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The additional external provision of hormones, or synthetic hormone formulations, in medical treatment, is referred to as hormone therapy. Additionally, therapies that aim to antagonize certain hormones for the medical benefit may also be called hormone, or more accurately, antihormone therapy.

Hormones are naturally occurring biological chemicals in the human body that act as signalling molecules and bring about activity at sites distant from that of their production. The role of hormones, and their interplay and balance, is paramount to guide proper development, overall growth and functioning of various systems in humans. The endocrine system consists of these hormones as well as the glands and organs that produce them.

  1. What is hormone therapy
  2. Types of hormone therapy
  3. Benefits of hormone therapy
  4. Side-effects of hormone therapy

Sometimes, due to various diseases or circumstances, the production of hormones can be altered. This can result in a hormonal imbalance that can present clinically with troubling signs and symptoms. In order to correct the deficiency of certain hormones, that has brought about worrying complaints, hormonal formulations can be given to the patient externally. Additionally, in cases of sex reassignment surgeries, hormonal therapy is needed to bring about a secondary puberty to help the patient transition to their new chosen sex. Sex hormones associated with the gender the transgender patient identifies with (notably testosterone in transgender men, and estrogen in transgender women) are administered. Sometimes hormone therapy aims to deprive an individual of a certain hormone, which may be in excess, to restore balance or prevent cell growth (as in certain cancers that express hormone receptors).

Following are some of the types of hormone therapies used most commonly:

  • Hormone replacement therapy (HRT) or Menopausal Hormone Therapy (MHT): As women reach the natural end of their reproductive lives, perimenopause sets in, leading the way to menopause. In this stage of life, the sex hormone levels, such as those of estrogen and progesterone, in women begin to decline as one stops ovulating. However, with the dwindling hormone levels, a set of disconcerting symptoms set in. With the external use of medicines that boost estrogen, progesterone and sometimes even testosterone levels where needed, these uncomfortable symptoms can be assuaged. Besides addressing the troubling symptoms of menopause, estrogen therapy also has a cardioprotective and bone-protective role in postmenopausal women. Hormone replacement therapy has been proven to be of value in cases of premature or surgery-induced menopause (for example, after removal of both ovaries with an oophorectomy procedure) as well.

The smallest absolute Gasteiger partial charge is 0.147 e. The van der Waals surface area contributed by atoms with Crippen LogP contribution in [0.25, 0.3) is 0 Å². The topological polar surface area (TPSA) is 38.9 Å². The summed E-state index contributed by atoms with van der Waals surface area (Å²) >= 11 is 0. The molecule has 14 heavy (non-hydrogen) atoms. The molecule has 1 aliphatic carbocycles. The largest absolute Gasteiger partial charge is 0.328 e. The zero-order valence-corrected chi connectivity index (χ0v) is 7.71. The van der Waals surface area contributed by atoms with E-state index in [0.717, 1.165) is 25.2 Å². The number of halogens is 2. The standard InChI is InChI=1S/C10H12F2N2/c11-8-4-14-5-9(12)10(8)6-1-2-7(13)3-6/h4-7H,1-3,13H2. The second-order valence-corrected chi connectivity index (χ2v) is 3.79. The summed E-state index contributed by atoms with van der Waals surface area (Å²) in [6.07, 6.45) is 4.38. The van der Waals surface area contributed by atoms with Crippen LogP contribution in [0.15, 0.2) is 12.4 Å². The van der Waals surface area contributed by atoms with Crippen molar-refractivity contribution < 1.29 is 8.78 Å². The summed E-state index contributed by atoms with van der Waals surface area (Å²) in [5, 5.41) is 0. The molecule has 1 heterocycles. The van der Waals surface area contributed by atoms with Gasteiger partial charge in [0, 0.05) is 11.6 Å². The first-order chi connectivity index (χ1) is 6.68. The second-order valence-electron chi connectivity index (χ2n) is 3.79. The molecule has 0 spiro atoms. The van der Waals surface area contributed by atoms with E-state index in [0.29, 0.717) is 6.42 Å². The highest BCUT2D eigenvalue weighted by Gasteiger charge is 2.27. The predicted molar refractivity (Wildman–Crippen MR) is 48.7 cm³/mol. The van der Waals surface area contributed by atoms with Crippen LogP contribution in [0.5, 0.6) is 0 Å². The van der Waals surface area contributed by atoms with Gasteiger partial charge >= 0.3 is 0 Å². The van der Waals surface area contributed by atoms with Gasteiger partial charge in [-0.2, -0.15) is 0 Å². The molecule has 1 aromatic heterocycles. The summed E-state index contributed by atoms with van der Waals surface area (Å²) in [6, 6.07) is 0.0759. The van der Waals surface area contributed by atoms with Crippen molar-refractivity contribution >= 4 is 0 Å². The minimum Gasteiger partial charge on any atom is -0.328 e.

• Hormone therapy in cancer: Certain types of cancers express hormone-specific receptors in the tumour cells that proliferate even more greatly under the influence of this hormone. Therefore, in cases where lab studies find the presence of hormone-specific receptors in cancer cells, hormone deprivation (anti-hormone treatment) therapy can be useful in treating or preventing the return of the cancer. Examples include:
  • Transgender hormone therapy: Transgender patients who wish to undergo sex reassignment surgeries to transition into their identified gender undergo transgender hormone therapy. Transgender men receive the male sex hormone (masculinising hormone therapy) and transgender women receive the female sex hormone (feminizing hormone therapy).
  • Hormone therapy in hypogonadism or intersex individuals: Some individuals are born with either an extra or missing sex chromosome. Examples include Klinefelter syndrome, where males are born with an extra female chromosome (47XXY) or Turner syndrome, where females are born with a deficient female chromosome (45XO). In such cases, individuals express physical and hormonal characteristics of the opposite sex.